A Dog Year is a lean, appealingly straight-forward little movie; it isn’t special, but you come to enjoy its modesty. Jeff Bridges is Jon Katz, a frustrated writer who adopts a once-abused border collie as a way of distracting himself from the turmoil of his self-absorbed, ramshackle life. His family is fed up to the point of writing him off, and the continued blankness of the computer monitor has come to trouble Katz in a fashion that will certainly be familiar to any struggling writer. The collie, Devon, is understandably distrustful of humans, as the prior years of abuse have conditioned him to be fearful, obstinate, and aggressive (he trashes Katz’s house in the usual movie ways). The parallel isn’t subtle and it isn’t meant to be: It’s immediately apparent that Katz and Devon are both damaged goods in need of a little mutual inner-understanding.
The healing that the troubled pair undergoes will be familiar to anyone who has even half of any coming-of-age midlife crisis movie under their belts, but writer-director George LaVoo has a mostly light touch. He doesn’t force-feed you the comfort food, but in the end, Bridges is the film’s secret weapon. The actor, like any true movie star worth his salt, has a gift for glorifying an average person’s problems. (Katz doesn’t shuffle down the street after his dog in his baggy polo shirt like a typical middle-aged, somewhat overweight white guy, but with the unalienable cool of…Jeff Bridges.) Bridges’s mojo is particularly evident in the film’s effective airport-set opening scene, during which Devon, of course, escapes—an inconvenience that eventually inspires Katz to crawl on all fours while confessing his troubles to the gathering crowd while he attempts to bribe the dog with a treat. It’s a ridiculous only-in-the-movies bit that works because Bridges undersells the lines so that the pain registers underneath the show-off bluster, and it’s this respect that allows A Dog Year to be an enjoyable diversion. Bridges fulfills the obligations of the larger-than-life star while capturing the strange, and very real, kinship that people develop with animals.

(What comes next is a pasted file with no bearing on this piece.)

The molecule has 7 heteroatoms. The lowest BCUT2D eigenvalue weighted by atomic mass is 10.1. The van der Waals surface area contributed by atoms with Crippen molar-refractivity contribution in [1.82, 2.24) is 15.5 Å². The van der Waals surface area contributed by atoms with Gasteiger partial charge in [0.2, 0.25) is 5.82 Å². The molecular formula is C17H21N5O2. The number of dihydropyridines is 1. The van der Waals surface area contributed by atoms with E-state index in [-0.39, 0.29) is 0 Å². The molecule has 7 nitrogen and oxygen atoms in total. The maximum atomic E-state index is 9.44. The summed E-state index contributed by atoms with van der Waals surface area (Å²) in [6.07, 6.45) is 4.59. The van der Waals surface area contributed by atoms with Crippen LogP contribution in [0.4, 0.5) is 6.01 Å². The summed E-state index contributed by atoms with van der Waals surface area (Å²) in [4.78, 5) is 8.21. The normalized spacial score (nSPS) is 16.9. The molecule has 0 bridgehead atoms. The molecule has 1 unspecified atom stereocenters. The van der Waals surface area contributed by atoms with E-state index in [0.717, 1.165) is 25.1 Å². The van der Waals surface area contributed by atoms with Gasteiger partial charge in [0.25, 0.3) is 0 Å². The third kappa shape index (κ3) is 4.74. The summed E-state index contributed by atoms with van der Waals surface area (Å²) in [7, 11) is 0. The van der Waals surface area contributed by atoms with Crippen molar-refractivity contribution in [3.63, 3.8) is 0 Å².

The DVD's image/sound preservation is fine, though A Dog Year is a pretty traditional made-for-TV movie aesthetically. The colors are a little soft, but that is probably true to the original presentation of the film on HBO. The sound is fine but entirely unremarkable as well.
A typical quickie behind-the-scenes featurette with George LaVoo, Jeff Bridges, and the real Jon Katz.
An okay presentation of an okay picture featuring a characteristically appealing Jeff Bridges performance.